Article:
5. Industrial Societies
With usage of the steam power, human beings started to use machines and advanced technologies to produce and distribute goods and services. Industrial revolution process began in Britain and then spread through Europe and to the rest of the world, industrial societies started to develop. The growth of technologies led to advances in farming techniques, so slavery lost its significance, economy developed quickly and understanding of social charity and governments’ aids grew up. Feudal social classes removed but then societies divided into two parts as workers and non-workers. Karl Marx explained that non-workers are composing capitalist class and they hold all money and also set up rules. Considering this explanation, it is easily understood that non-workers are the same with non-survivors like lords and religious leaders in preindustrial societies. Thus, the industrial revolution brought only the slavery extinction and there is only worker class. Learning from previous mistakes rulers gave more opportunities for social mobility and also gave more rights than they gave to the slaves. With changes in social inequalities people started to want their rights and freedom as citizens and then kingdoms and autocracy lost their power on citizens. Democracy seemed more beneficial and necessary with French and American Revolutions, nationality became more important and so, citizens won their rights and classes existed as just economic differences. Politically everyone seemed equal but, of course, inequalities between money owners and sellers of their own labours to survive, unstoppably increased. Villages lost their significance and towns became places where occupation opportunities were supplied.

6. Postindustrial Societies
The countries that the industrial revolution began, -Britain, France, the USA and Japan- now became the postindustrial countries. These countries are users of advance technologies like developed computers, satellites, microchips . In short, those societies are affected by the technologies at first hand. In comparison with horticultural societies it can be easily understood that how technology is important to shape and characterize a society. Since they are trailblazers of technologies, they are now holding all world´s economy in their hands. There is not rural and urban areas difference as well as people who are economically at the top and middle. According to common view, in those societies, there is neither social inequality nor classification. People won their own freedom by working hard, if there are any differences or discrimination, this is caused by capitalist and global world, not the governments´ mistakes. That is, rather than being driven by the factory production of goods, society is being shaped by the human mind, aided by computer technology. Although factories will always exist, the key to wealth and power seems to lie in the ability to generate, store, manipulate, and sell information. Sociologists speculate about the characteristics of postindustrial society in the near future. They predict increased levels of education and training, consumerism, availability of goods, and social mobility. While they hope for a decline in inequality as technical skills and “know-how” begins to determine class rather than the ownership of property, sociologists are also concerned about potential social divisions based on those who have appropriate education and those who do not. Sociologists believe society will become more concerned with the welfare of all members of society. They hope postindustrial society will be less characterized by social conflict, as everyone works together to solve society’s problems through science. (Andersen & Taylor, 2006: 118)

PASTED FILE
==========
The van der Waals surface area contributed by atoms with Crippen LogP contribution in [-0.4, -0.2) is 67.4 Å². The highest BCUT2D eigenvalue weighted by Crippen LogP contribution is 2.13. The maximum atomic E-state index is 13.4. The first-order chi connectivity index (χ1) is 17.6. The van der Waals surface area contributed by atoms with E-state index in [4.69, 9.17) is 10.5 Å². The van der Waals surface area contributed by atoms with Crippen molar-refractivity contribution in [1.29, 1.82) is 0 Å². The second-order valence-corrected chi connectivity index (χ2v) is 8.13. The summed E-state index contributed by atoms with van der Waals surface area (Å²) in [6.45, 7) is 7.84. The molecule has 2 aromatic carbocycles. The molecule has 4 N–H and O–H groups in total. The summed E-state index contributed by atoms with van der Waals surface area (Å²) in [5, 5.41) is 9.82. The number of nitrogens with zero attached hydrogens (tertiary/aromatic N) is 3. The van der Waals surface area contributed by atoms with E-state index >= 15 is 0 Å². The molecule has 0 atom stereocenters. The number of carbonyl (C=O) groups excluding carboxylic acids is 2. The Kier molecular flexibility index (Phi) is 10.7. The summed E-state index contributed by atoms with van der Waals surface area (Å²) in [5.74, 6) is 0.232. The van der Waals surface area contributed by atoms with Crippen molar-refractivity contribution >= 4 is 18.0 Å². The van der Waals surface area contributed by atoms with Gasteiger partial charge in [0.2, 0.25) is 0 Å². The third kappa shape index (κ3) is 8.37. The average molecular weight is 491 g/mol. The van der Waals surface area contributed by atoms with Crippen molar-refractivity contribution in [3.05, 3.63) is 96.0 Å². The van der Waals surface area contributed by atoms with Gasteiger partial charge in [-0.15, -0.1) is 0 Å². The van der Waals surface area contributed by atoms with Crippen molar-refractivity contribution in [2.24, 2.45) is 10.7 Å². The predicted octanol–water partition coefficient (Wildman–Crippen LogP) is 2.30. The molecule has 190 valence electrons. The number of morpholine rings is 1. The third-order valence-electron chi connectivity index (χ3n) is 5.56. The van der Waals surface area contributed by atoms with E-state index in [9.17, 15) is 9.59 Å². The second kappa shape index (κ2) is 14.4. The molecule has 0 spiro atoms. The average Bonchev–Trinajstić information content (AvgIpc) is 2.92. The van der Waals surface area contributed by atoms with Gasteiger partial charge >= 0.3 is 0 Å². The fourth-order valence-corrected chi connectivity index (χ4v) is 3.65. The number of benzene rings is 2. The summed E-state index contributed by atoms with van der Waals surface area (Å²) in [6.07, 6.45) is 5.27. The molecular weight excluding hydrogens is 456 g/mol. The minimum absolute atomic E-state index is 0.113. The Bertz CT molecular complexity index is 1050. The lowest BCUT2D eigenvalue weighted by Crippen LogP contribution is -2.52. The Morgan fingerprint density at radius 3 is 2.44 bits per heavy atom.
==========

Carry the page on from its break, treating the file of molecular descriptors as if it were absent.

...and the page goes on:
To conclude, in history, there have been very different societies in terms of their level of development, levels of inequality, political organizations and cultural factors but only those six types explain easily which stages we passed. Moreover, in today´s world almost all types of societies exist but each of them approaches through postindustrial society even if they are not. From this research paper, it is proved that how technology is important in shaping and characterizing society among the economy, social inequalities and classes.

And if we want to study and understand the outstanding features of a society, a very effectual and handy way is to focus our attention to the large parts of that society in forms of basic communities, organizations and different kinds of capitals which are mostly entrenched in large cities and also plays an influential role in the society. For example, in most countries like Iran or Italy, there are cities which are known as the caches and homes for religion, such as Qom and Mashhad in Iran. These cities in most of the time, are some of large ones which are also known as religious capitals of related countries or regions. If we pay our attention to them, not only we can find out those important features about the religious believes among people of that society, but also there are always some special behaviors and conventions which were established around those cities, which now there is an opportunity to learn about them too.
In addition to the previous example, we can state the same issue about the governmental, economical and political communities in a society. There are special large cities which are known as the main place of one or some of these communities, which are behoove us to allot our time on discovering different information about them. Because lots of important characteristics of a society are created in direct or indirect influences of economical, governmental and political factors.